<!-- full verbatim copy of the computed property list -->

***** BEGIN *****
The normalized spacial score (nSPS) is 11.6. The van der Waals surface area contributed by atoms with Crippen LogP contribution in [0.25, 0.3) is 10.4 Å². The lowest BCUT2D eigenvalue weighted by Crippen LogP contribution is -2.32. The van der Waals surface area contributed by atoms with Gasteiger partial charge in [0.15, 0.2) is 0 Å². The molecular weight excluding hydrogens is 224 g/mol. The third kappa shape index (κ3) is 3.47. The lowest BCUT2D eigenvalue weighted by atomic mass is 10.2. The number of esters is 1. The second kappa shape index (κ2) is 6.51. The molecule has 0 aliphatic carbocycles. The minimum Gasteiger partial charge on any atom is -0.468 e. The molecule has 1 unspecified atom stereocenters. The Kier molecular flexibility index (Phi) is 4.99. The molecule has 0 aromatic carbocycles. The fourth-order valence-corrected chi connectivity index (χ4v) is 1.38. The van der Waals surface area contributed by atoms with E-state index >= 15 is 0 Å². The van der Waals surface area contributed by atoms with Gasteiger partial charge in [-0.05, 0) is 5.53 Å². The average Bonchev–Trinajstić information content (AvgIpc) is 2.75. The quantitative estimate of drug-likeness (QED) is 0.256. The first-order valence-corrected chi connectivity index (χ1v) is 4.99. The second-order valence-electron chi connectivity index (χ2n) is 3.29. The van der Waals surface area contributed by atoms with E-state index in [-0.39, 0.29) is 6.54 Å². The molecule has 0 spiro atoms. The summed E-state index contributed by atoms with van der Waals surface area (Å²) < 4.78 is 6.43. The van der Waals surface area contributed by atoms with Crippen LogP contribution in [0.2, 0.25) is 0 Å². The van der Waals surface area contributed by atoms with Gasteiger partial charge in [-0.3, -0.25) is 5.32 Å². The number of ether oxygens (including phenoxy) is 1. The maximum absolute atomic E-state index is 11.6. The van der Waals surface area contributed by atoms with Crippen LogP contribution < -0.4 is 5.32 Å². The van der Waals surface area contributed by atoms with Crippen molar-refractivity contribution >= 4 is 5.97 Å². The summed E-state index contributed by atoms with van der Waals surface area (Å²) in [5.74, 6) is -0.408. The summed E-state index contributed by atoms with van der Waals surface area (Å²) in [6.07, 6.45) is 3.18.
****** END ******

The normalized spacial score (nSPS) is 11.6. The van der Waals surface area contributed by atoms with Crippen LogP contribution in [0.25, 0.3) is 10.4 Å². The lowest BCUT2D eigenvalue weighted by Crippen LogP contribution is -2.32. The van der Waals surface area contributed by atoms with Gasteiger partial charge in [0.15, 0.2) is 0 Å². The molecular weight excluding hydrogens is 224 g/mol. The third kappa shape index (κ3) is 3.47. The lowest BCUT2D eigenvalue weighted by atomic mass is 10.2. The number of esters is 1. The second kappa shape index (κ2) is 6.51. The molecule has 0 aliphatic carbocycles. The minimum Gasteiger partial charge on any atom is -0.468 e. The molecule has 1 unspecified atom stereocenters. The Kier molecular flexibility index (Phi) is 4.99. The molecule has 0 aromatic carbocycles. The fourth-order valence-corrected chi connectivity index (χ4v) is 1.38. The van der Waals surface area contributed by atoms with E-state index >= 15 is 0 Å². The van der Waals surface area contributed by atoms with Gasteiger partial charge in [-0.05, 0) is 5.53 Å². The average Bonchev–Trinajstić information content (AvgIpc) is 2.75. The quantitative estimate of drug-likeness (QED) is 0.256. The first-order valence-corrected chi connectivity index (χ1v) is 4.99. The second-order valence-electron chi connectivity index (χ2n) is 3.29. The van der Waals surface area contributed by atoms with E-state index in [-0.39, 0.29) is 6.54 Å². The molecule has 0 spiro atoms. The summed E-state index contributed by atoms with van der Waals surface area (Å²) < 4.78 is 6.43. The van der Waals surface area contributed by atoms with Crippen LogP contribution in [0.2, 0.25) is 0 Å². The van der Waals surface area contributed by atoms with Gasteiger partial charge in [-0.3, -0.25) is 5.32 Å². The number of ether oxygens (including phenoxy) is 1. The maximum absolute atomic E-state index is 11.6. The van der Waals surface area contributed by atoms with Crippen LogP contribution < -0.4 is 5.32 Å². The van der Waals surface area contributed by atoms with Crippen molar-refractivity contribution >= 4 is 5.97 Å². The summed E-state index contributed by atoms with van der Waals surface area (Å²) in [5.74, 6) is -0.408. The summed E-state index contributed by atoms with van der Waals surface area (Å²) in [6.07, 6.45) is 3.18.